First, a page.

intIpaddr: []

interfaceRule: [ ["interface " copy temp-interface to end] (   ;; 
captures point-point as well

  if IntFlag outInterface           ;; start of new interface section 
  so output data collected previously.
		if IntFlag clearInterface        
		interface: copy temp-interface
		print ["! found at line " i]      ;; debug
		print current-line                ;; debug
		IntFlag: true

descRule: [ [" description " copy intDesc to end] (  
		if IntFlag [print current-line]     ;; debug
ipAddrRule: [[" ip address " copy intIpaddr to end] ( 
		print current-line                  ;; debug

hostnameRule: [["hostname " copy hostname to end] ( ;; "hostname"
		print current-line                  ;; debug

iprouteRule: [copy iproute ["ip route" to end] ( ;; "ip route"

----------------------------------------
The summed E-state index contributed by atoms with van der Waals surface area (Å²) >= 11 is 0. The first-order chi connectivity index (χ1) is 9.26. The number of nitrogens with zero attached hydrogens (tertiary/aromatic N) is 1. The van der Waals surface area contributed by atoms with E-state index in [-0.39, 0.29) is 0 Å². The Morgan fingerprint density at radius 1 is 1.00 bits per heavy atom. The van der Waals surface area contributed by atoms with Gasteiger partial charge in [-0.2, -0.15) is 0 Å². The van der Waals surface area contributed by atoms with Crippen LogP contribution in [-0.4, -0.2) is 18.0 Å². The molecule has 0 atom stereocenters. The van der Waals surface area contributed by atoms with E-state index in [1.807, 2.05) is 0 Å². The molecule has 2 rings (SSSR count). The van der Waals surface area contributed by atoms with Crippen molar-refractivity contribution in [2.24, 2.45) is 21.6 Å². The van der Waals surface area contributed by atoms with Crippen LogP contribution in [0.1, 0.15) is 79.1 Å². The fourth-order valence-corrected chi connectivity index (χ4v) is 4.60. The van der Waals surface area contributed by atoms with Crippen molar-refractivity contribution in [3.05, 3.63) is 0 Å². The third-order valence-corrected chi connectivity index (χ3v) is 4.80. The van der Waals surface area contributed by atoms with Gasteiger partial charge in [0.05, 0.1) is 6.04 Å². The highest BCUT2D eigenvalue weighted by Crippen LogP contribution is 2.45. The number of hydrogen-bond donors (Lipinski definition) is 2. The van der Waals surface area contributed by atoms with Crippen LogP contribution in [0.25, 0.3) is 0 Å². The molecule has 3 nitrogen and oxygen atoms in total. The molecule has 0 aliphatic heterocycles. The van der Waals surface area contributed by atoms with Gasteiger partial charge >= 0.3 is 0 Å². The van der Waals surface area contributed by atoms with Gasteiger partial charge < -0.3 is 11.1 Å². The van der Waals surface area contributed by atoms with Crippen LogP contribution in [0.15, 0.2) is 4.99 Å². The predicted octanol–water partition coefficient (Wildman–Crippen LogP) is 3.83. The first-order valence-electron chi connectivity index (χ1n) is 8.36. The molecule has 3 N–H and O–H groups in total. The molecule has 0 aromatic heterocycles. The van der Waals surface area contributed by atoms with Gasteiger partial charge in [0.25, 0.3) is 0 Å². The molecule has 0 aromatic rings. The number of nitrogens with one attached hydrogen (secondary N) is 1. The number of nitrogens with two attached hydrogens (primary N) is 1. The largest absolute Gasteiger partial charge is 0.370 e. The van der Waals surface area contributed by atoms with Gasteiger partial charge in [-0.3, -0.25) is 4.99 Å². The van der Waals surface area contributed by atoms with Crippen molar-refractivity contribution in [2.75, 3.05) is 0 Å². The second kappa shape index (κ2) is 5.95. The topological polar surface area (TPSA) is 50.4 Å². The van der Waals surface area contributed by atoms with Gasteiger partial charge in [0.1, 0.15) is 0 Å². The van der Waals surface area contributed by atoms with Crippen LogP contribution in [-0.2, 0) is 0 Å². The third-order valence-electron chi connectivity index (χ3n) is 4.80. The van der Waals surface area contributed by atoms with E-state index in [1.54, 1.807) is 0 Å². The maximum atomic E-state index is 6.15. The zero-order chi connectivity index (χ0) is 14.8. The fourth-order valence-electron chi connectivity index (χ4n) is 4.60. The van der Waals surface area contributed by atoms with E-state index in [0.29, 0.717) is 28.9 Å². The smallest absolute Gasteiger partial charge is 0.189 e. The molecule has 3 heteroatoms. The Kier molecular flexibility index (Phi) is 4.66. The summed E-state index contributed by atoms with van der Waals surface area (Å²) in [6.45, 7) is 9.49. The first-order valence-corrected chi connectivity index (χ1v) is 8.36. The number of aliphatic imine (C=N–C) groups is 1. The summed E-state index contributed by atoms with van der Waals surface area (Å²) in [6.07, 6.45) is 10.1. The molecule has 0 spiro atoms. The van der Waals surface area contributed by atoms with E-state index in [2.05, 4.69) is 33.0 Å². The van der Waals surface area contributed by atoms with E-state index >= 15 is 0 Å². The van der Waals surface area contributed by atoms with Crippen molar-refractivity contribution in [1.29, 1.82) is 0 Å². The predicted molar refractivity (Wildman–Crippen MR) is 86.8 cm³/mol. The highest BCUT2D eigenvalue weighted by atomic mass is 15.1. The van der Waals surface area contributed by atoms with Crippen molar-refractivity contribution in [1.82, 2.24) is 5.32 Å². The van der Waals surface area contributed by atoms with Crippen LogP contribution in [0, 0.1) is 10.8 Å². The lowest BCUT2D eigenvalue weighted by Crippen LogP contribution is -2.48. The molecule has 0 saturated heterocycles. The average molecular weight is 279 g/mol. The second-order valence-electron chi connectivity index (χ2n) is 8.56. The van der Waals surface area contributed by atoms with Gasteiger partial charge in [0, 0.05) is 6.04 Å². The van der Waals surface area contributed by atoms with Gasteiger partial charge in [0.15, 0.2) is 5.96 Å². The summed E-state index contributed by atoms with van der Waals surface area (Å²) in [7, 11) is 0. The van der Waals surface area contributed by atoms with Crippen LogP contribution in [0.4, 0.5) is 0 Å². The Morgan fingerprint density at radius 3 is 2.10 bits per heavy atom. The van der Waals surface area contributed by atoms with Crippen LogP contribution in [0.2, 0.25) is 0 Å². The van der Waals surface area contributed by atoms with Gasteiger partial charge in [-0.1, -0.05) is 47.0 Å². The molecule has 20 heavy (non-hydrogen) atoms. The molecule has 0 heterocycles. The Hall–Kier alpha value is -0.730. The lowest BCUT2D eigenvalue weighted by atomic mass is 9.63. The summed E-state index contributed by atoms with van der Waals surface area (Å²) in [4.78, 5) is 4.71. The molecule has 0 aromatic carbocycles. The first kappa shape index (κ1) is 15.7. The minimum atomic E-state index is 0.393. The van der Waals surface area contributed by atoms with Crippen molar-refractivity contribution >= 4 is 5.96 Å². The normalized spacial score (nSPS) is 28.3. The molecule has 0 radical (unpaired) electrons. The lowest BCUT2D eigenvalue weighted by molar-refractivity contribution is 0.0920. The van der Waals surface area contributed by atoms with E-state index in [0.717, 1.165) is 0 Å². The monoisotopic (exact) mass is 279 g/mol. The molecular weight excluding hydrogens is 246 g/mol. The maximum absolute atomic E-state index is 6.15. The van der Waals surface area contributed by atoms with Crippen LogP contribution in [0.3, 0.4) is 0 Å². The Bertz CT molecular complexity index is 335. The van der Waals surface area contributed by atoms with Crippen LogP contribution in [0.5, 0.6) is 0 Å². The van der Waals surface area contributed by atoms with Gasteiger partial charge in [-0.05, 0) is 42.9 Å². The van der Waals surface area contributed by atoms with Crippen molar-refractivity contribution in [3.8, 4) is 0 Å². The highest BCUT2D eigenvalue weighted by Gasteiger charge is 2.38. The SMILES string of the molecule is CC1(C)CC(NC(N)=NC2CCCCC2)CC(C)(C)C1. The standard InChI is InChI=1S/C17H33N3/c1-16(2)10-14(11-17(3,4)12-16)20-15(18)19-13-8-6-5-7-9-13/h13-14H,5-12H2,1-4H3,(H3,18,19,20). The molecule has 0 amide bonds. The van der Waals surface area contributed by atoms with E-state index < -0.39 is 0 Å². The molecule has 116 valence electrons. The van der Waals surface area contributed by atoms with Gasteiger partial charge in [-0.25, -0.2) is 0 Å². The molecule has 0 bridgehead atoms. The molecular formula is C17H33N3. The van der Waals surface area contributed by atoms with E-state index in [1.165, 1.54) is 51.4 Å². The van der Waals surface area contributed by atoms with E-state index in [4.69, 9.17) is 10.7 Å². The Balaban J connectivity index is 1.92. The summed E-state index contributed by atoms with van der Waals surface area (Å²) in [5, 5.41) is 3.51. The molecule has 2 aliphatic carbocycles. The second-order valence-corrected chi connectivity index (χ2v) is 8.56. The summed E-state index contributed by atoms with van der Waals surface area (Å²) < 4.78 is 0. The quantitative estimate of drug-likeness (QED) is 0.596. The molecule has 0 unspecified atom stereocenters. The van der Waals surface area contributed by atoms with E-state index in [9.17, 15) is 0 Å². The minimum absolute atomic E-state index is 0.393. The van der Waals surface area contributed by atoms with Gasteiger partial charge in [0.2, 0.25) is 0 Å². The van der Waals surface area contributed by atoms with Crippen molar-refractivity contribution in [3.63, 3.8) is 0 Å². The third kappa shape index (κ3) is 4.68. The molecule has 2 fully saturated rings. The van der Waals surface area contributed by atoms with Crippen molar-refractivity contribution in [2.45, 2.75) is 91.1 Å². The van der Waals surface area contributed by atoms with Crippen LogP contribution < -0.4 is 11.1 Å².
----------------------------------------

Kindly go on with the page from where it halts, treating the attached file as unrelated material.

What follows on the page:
print current-line                  ;; debug

IntFlagRule: [copy tempZZ [name-char to end] ( ;; not space or newline. 
this must be out of the int section

  if IntFlag outInterface      ;; end of interface section so output 
  data collected.
		if IntFlag clearInterface
		if IntFlag [print "!"]       ;; debug
		IntFlag: false               ;; 

i: 0

foreach line lines [i: i + 1 ;; move through lines & track line number
	current-line: line       ;; for debug output
	parse/all line [         ;; parse only using rules below

  interfaceRule        ;; evaluated if "interface" found preceeded 
  by nothing else

  | descRule           ;; evaluate if " desc" found preceeded by nothing 
		| ipAddrRule         ;; " ip address"
		| hostnameRule       ;; " hostname"
		| iprouteRule        ;; "ip route"

  | IntFlagRule        ;; unset interface flag if no longer in interface 
  section (no " ^/")
filename: copy %/c/temp/cisco.txt   ;; cisco config file
outFile: copy %/c/temp/outFile.log  ;; tab separated output
don't need 'copy there
what's this?
outInterface: [ write/append outFile reduce 

 [filename tab i tab hostname tab interface tab intDesc tab intIpaddr 
should that be a function and not just a block?
same with clearinterface
which needs a 'copy on the last  [ ]